Pesticides necessary

Pesticides necessary

Regarding “Pesticide ban a win-win situation,” in the Aug. 9 Observer, I respectfully disagree.

The pesticides that are going to come under this ban are not any more toxic than the poisons that are already in the home and under the kitchen sink.

Health and Welfare Canada has cleared the issue as to whether or not the chemicals cause cancer, and have banned anything that even had potential to be a carcinogen decades ago.

It can not be coincidence that while we read in the paper of communities that have banned these safe and effective chemicals, on the next page we can read about invasive weeds destroying plant biodiversity and increasing pressure on endangered species. Lyme disease from ticks, the spread of West Nile Virus and the increase in bedbugs across Canada and the U.S. – bedbugs carrying a dangerous form of bacteria.

It has been determined that bedbugs can and have carried two types of drug-resistant bacteria. Methicillin-resistant Staphylococcus aureus (MRSA) and vancomycin-resistant Enterococcus faecium (VRE).  MRSA has increasingly turned up in hospitals and in outbreaks outside of health-care settings, such as among athletes, prison inmates and children.

In an effort to compete for political space with the provincial NDP, our provincial government has said that they will ban pesticides that are used for cosmetic purposes.

Pesticides that are used in the urban environment have already been reviewed by a division of Health and Welfare Canada and have been deemed safe to use.

The people who are against the use of these pesticides cannot come up with the data supporting their claims that the products are unsafe.

Cancer rates will not drop because of a ban on pesticides, and can allow other forms of environmental degradation and an increase to threats to public health to rise.


Steven E. Boultbee,

President, Boultbee Vegetation Management



Get local stories you won't find anywhere else right to your inbox.
Sign up here

Just Posted

QUIZ: Do you know the truth?

In what has been described as a post-truth era, how much do you know about truth and lies?

Shuswap First Nations landmark project gets $10,000 boost

The funds received from the Heritage Legacy Fund will assist research and design of the project.

Opening night lineup for online Roots & Blues festival released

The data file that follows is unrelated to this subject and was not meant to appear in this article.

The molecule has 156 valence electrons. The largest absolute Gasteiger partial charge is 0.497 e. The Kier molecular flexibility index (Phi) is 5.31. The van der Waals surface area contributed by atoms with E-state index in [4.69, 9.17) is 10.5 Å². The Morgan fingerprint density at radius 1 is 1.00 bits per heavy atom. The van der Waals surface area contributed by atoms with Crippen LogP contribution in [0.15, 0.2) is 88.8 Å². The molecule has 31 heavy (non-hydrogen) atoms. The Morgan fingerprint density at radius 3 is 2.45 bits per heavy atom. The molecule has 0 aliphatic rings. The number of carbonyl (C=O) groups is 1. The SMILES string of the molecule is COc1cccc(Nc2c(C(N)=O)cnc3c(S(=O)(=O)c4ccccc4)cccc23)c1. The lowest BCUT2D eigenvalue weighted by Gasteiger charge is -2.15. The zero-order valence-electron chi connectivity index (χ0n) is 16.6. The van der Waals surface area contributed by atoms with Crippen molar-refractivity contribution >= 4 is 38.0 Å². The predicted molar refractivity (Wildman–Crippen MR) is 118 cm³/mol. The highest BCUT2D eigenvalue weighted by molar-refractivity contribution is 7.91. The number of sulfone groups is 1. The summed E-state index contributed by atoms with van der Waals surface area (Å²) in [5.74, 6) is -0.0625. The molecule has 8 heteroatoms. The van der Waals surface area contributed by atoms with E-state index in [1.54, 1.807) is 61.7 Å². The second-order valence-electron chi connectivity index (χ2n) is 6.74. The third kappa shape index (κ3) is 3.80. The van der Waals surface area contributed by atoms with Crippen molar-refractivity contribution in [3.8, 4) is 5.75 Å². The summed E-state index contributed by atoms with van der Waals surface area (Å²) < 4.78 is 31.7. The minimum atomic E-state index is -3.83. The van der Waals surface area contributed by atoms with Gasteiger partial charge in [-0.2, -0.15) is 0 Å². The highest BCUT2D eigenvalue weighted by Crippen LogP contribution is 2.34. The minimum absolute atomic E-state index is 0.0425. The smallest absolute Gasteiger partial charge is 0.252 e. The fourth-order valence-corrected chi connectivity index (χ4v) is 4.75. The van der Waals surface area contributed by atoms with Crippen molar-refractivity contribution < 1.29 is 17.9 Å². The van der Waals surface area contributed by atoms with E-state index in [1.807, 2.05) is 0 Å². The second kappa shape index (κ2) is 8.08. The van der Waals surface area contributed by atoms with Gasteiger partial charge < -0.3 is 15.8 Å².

The first night of the festival on Aug. 14 will be stacked with favourites from previous years

Video: Enraged man terrifies staff and customers at Blind Bay restaurant

Video on Facebook shows the man hurling profanity at workers during the dinner rush on Aug. 7.

EDITORIAL: Managing wildfires

Wildfires have the potential to cause significant damage within our province

53 new COVID-19 cases, no new deaths cap off week of high infection rates in B.C.

Roughly 1,500 people are self-isolating because they either have COVID-19 or have been exposed to it

Local state of emergency declared near Okanagan home

Slope failure cited as City of Penticton issues notice at home in 600 block of Heather Road

Simon Cowell breaks his back falling from electric bike

Incident happened at his home in California

Therapeutic art for sale at Okanagan show

17th annual Awakening the Spirit Art Show and Sale presented by Vernon Canadian Mental Health Assoc.

VIDEO: Internet famous Yukon-based bhangra dancer explores Vancouver Island

Gurdeep Pandher spreads joy through dance, forms cross-cultural connections amid pandemic

Tech mogul growing North Okanagan’s wine industry

The founder of online dating site Plenty of Fish is developing 900 acres in Vernon

Fentanyl-laced powder being sold as cocaine in Kamloops

Interior Health has released a warning about very strong fentanyl in Kamloops

Unofficial holidays: the weird and wonderful things people celebrate around the world

On any given day of the year, there are several strange, silly or serious holidays to observe

North Okanagan ranch needs support to stay afloat

Founded in 1867, a fundraiser has been launched for the Historic O’Keefe Ranch

Most Read